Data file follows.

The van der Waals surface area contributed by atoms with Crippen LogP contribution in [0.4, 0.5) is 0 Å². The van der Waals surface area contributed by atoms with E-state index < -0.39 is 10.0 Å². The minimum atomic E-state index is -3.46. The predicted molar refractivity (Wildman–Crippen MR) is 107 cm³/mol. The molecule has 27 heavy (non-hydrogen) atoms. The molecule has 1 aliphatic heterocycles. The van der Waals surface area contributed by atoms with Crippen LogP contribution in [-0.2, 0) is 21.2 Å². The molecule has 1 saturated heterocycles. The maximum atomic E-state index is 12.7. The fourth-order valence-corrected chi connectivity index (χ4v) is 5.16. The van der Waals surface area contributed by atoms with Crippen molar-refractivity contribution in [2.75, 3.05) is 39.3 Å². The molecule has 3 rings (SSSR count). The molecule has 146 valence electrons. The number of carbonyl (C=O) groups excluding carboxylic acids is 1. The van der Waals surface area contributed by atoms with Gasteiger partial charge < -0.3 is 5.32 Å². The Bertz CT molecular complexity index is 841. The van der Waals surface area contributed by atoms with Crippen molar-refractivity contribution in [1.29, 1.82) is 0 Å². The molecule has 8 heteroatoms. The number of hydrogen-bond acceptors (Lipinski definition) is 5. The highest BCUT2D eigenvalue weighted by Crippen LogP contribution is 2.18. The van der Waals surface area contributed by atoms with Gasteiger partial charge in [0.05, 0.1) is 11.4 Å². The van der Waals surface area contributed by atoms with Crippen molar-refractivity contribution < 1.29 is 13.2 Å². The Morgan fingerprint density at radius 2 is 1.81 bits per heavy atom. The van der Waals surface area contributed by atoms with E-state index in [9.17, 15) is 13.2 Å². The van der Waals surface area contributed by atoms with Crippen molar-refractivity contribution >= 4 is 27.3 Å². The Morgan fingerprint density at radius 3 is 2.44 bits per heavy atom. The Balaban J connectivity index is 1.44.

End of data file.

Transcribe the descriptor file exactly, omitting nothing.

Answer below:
The van der Waals surface area contributed by atoms with Crippen LogP contribution in [0.4, 0.5) is 0 Å². The van der Waals surface area contributed by atoms with E-state index < -0.39 is 10.0 Å². The minimum atomic E-state index is -3.46. The predicted molar refractivity (Wildman–Crippen MR) is 107 cm³/mol. The molecule has 27 heavy (non-hydrogen) atoms. The molecule has 1 aliphatic heterocycles. The van der Waals surface area contributed by atoms with Crippen LogP contribution in [-0.2, 0) is 21.2 Å². The molecule has 1 saturated heterocycles. The maximum atomic E-state index is 12.7. The fourth-order valence-corrected chi connectivity index (χ4v) is 5.16. The van der Waals surface area contributed by atoms with Crippen molar-refractivity contribution in [2.75, 3.05) is 39.3 Å². The molecule has 3 rings (SSSR count). The molecule has 146 valence electrons. The number of carbonyl (C=O) groups excluding carboxylic acids is 1. The van der Waals surface area contributed by atoms with Gasteiger partial charge < -0.3 is 5.32 Å². The Bertz CT molecular complexity index is 841. The van der Waals surface area contributed by atoms with Crippen molar-refractivity contribution in [1.29, 1.82) is 0 Å². The molecule has 8 heteroatoms. The number of hydrogen-bond acceptors (Lipinski definition) is 5. The highest BCUT2D eigenvalue weighted by Crippen LogP contribution is 2.18. The van der Waals surface area contributed by atoms with Gasteiger partial charge in [0.05, 0.1) is 11.4 Å². The van der Waals surface area contributed by atoms with Crippen molar-refractivity contribution < 1.29 is 13.2 Å². The Morgan fingerprint density at radius 2 is 1.81 bits per heavy atom. The van der Waals surface area contributed by atoms with E-state index in [9.17, 15) is 13.2 Å². The van der Waals surface area contributed by atoms with Crippen molar-refractivity contribution >= 4 is 27.3 Å². The Morgan fingerprint density at radius 3 is 2.44 bits per heavy atom. The Balaban J connectivity index is 1.44.